As I headed back inside to start loading the car, I turned on the sprinkler to give my plants a final drink of water before we left. Before long we were on the road, headed to a weekend of complete relaxation.

It was a lovely weekend. We caught up with Nick’s family, ate good food, enjoyed beautiful weather, and the pups got some very much needed time running around in the woods. In a blink of an eye the four days were up and it was time to head home. Although I wasn’t tired of relaxing in the sun and playing in the water, I was ready to get home and work on my summer to do list. I was ready to paint the guest bedroom, work on artwork, and check on my garden.

As usual the first think we did when we got home was let the dogs out. Nick walked to the back deck, and watched the pups frolic in the yard. With him supervising the dogs I began unpacking from our weekend. Suddenly, Nick said “why is the sprinkler on?” I froze. Why was the sprinkler on? Nick turned around, looked straight at me and asked again, “why is the sprinkler on?” I felt the panic begin to rise. Why was the sprinkler on? I turned it on before I left, but I turned it off. I know I turned it off. There was no way I was that irresponsible.

Nick stomped into the yard, towards the garden, and to the light spray of the sprinkler. I couldn’t move. I was frozen in place. Someone must have come over and decided to water our plants for us. There was no way I left the sprinkler on. Finally, I got up the nerve to follow Nick out. Halfway to the garden I knew it was me. The incredibly saturated, puddled, wet ground was evidence of a four day, continuous watering.

My first thought was my garden. Had I killed every plant I so lovingly looked after for the last month? My next thought was how much is this going to cost us? Nick shut the water off, walked back in the house, and straight to the back room. I decided he needed a minute. I immediately went to our last water bill to do some calculations. It wouldn’t be that bad… it couldn’t be that bad…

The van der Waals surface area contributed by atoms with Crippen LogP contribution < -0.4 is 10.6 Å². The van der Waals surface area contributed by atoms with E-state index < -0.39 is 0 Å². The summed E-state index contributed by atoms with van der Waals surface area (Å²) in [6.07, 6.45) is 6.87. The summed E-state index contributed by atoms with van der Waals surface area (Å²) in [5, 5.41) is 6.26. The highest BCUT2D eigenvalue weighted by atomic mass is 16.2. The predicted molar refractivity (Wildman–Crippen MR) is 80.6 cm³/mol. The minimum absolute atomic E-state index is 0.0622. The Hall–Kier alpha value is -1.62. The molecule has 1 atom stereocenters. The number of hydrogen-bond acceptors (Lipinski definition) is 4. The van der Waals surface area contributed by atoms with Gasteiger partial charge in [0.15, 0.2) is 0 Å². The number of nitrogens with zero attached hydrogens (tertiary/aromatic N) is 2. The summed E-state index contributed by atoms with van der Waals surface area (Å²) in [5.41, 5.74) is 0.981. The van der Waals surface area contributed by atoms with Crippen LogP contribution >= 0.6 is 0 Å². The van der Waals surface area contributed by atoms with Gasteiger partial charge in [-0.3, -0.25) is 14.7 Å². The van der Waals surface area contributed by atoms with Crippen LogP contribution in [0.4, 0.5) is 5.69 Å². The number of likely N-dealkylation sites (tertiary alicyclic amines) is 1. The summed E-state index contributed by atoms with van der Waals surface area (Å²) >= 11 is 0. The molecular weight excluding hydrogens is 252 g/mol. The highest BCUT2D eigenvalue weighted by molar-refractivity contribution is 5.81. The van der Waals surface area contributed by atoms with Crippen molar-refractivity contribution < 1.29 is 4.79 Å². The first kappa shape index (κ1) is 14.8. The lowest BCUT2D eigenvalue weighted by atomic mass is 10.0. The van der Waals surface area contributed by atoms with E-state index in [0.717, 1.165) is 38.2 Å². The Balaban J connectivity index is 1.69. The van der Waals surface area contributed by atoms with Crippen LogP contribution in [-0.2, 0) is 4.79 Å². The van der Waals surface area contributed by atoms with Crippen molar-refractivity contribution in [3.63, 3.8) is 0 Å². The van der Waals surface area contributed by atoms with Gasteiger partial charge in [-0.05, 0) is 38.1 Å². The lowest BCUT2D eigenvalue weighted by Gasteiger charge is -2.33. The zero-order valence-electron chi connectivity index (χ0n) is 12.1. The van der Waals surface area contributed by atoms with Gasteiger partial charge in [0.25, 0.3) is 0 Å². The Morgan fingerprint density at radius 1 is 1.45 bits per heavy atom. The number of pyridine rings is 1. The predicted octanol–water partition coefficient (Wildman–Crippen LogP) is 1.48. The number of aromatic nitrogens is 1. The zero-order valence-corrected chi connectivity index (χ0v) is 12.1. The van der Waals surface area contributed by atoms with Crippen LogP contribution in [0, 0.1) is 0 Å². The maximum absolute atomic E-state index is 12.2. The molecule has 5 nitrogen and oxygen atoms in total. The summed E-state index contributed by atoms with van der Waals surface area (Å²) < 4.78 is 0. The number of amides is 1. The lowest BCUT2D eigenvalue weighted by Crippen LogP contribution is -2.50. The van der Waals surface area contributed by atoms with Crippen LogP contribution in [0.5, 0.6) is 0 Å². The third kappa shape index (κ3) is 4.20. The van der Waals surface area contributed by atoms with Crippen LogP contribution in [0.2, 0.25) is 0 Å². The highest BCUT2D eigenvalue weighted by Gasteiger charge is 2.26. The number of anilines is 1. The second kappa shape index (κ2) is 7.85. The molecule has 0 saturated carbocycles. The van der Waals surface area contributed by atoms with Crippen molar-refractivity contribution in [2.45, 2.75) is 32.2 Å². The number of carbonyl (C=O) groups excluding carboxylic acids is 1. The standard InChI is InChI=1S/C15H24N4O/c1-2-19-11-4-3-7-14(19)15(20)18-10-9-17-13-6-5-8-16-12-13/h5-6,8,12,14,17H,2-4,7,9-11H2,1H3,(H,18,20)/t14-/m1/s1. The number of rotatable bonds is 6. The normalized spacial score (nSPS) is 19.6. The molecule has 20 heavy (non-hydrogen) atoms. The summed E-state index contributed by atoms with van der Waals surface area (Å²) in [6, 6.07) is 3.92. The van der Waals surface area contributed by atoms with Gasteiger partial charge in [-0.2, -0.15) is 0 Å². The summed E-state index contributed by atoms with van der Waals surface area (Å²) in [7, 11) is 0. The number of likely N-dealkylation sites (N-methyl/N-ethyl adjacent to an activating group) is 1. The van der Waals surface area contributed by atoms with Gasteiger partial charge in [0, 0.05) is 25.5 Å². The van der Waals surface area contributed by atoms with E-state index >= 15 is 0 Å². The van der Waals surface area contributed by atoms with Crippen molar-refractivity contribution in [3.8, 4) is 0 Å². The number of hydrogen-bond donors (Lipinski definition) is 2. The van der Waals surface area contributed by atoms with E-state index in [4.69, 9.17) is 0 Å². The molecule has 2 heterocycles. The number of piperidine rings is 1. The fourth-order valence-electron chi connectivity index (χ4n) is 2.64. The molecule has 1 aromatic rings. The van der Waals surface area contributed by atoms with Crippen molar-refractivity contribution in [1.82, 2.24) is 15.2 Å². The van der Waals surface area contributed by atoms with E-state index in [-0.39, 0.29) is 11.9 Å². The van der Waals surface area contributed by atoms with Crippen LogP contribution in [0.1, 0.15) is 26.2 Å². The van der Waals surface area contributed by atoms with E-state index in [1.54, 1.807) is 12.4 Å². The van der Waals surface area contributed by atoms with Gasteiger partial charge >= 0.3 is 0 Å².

I tried my best to calculate the worst case scenario, however the Atlanta water system is very convoluted. Between sewer charges, meter readings, and additional charges after using so much water in one month, I really had no idea what our next bill would look like. One month our water bill would be $75.00, the next out of nowhere, a $200.00 bill would show up. I decided at best the bill would be around $700.00, at worst over $1000.00. Our discovery was getting worse.

Nick emerged from the back room, and before I could say anything he said, “it is what it is, there is nothing we can do about it.” It was done, it didn’t need to be discussed, there was no reason to dwell. Now we just had to wait for the water bill to see what damage was going to be done to our bank account.

The next day, Nick ran a few errands and came back with an auto shut off watering system. After the “water incident” there was no way I was going to water the garden for the rest of the season, but I looked forward to using it the next year. I successfully killed every plant, except a few tomatoes. At the end of the month the bill came, and my forgetful moment cost me $550.00. A simple forgetful moment turned into a dead garden and unexpected expense.

“The water incident” remains a sore spot, something not mentioned, a hard lesson learned. I still can’t believe I did it, I still don’t understand how something so harmless could cause so much damage.


  • Visual journal
  • Rubber cement
  • Scissors
  • Black Pen
  • Colored Pencil
  • Bleeding tissue paper
  • Paper towel
  • Magazines


When it came time to make this page, I already had a very specific vision in mind. I wanted to keep the sprinkler simple, with the focus on the water. I decided to draw a simple ink outline, fill in the hose with blue water, and emphasize the water lines leaving the sprinkler with blue. I decided to incorporate my words into the water lines, so I left breaks in the lines to fill in with my text. After completing my drawing I carefully tore it out, and began working on the background.

I wanted a big difference between the sprinkler and the background. I decided to use bright colors and a completely different material, magazine pages. The shiny surface of the magazines contrasted nicely with the matte finish of my drawing. I ripped out page after page of green from magazines, began ripping them up, and gluing them down. I left a small space in the top left corner for a little blue sky.

Once my background was filled in I glued my sprinkler drawing on top. After taking a step back I decided I wasn’t completely satisfied yet. I went digging through my visual journal folder and discovered a piece of paper towel that had been dyed with watercolors. I ripped out the half circle and glued it just under the edge of the sprinkler. It tied the image together and emphasized the saturated ground.


Create a page about a lesson you learned the hard way.